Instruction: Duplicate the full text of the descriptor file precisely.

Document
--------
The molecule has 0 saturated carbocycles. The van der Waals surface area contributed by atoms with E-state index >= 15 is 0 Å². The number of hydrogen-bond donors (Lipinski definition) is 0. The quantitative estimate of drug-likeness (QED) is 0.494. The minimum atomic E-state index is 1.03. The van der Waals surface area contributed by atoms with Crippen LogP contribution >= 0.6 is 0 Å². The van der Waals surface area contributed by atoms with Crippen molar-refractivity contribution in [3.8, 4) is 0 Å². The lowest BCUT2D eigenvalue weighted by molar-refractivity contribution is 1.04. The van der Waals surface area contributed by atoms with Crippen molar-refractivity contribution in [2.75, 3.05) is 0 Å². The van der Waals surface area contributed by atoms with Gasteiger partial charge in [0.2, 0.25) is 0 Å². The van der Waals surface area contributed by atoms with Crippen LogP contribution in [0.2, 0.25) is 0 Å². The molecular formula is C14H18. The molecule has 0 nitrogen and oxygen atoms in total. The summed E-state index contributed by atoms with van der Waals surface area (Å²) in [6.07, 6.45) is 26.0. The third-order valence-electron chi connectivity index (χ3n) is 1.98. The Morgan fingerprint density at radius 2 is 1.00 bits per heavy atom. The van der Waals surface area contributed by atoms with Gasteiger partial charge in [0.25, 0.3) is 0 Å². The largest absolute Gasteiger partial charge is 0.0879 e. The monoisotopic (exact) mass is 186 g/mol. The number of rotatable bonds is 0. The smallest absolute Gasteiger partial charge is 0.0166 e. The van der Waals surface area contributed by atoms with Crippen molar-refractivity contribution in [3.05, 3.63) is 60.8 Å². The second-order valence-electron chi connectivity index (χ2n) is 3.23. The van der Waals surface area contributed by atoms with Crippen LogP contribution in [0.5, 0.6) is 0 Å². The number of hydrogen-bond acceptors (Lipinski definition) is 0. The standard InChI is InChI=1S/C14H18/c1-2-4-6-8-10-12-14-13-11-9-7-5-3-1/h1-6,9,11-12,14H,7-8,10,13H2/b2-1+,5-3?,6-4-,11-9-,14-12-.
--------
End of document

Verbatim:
The molecule has 0 saturated carbocycles. The van der Waals surface area contributed by atoms with E-state index >= 15 is 0 Å². The number of hydrogen-bond donors (Lipinski definition) is 0. The quantitative estimate of drug-likeness (QED) is 0.494. The minimum atomic E-state index is 1.03. The van der Waals surface area contributed by atoms with Crippen LogP contribution >= 0.6 is 0 Å². The van der Waals surface area contributed by atoms with Crippen molar-refractivity contribution in [3.8, 4) is 0 Å². The lowest BCUT2D eigenvalue weighted by molar-refractivity contribution is 1.04. The van der Waals surface area contributed by atoms with Crippen molar-refractivity contribution in [2.75, 3.05) is 0 Å². The van der Waals surface area contributed by atoms with Gasteiger partial charge in [0.2, 0.25) is 0 Å². The van der Waals surface area contributed by atoms with Crippen LogP contribution in [0.2, 0.25) is 0 Å². The molecular formula is C14H18. The molecule has 0 nitrogen and oxygen atoms in total. The summed E-state index contributed by atoms with van der Waals surface area (Å²) in [6.07, 6.45) is 26.0. The third-order valence-electron chi connectivity index (χ3n) is 1.98. The Morgan fingerprint density at radius 2 is 1.00 bits per heavy atom. The van der Waals surface area contributed by atoms with Gasteiger partial charge in [0.25, 0.3) is 0 Å². The largest absolute Gasteiger partial charge is 0.0879 e. The monoisotopic (exact) mass is 186 g/mol. The number of rotatable bonds is 0. The smallest absolute Gasteiger partial charge is 0.0166 e. The van der Waals surface area contributed by atoms with Crippen molar-refractivity contribution in [3.05, 3.63) is 60.8 Å². The second-order valence-electron chi connectivity index (χ2n) is 3.23. The van der Waals surface area contributed by atoms with Crippen LogP contribution in [0.5, 0.6) is 0 Å². The number of hydrogen-bond acceptors (Lipinski definition) is 0. The standard InChI is InChI=1S/C14H18/c1-2-4-6-8-10-12-14-13-11-9-7-5-3-1/h1-6,9,11-12,14H,7-8,10,13H2/b2-1+,5-3?,6-4-,11-9-,14-12-.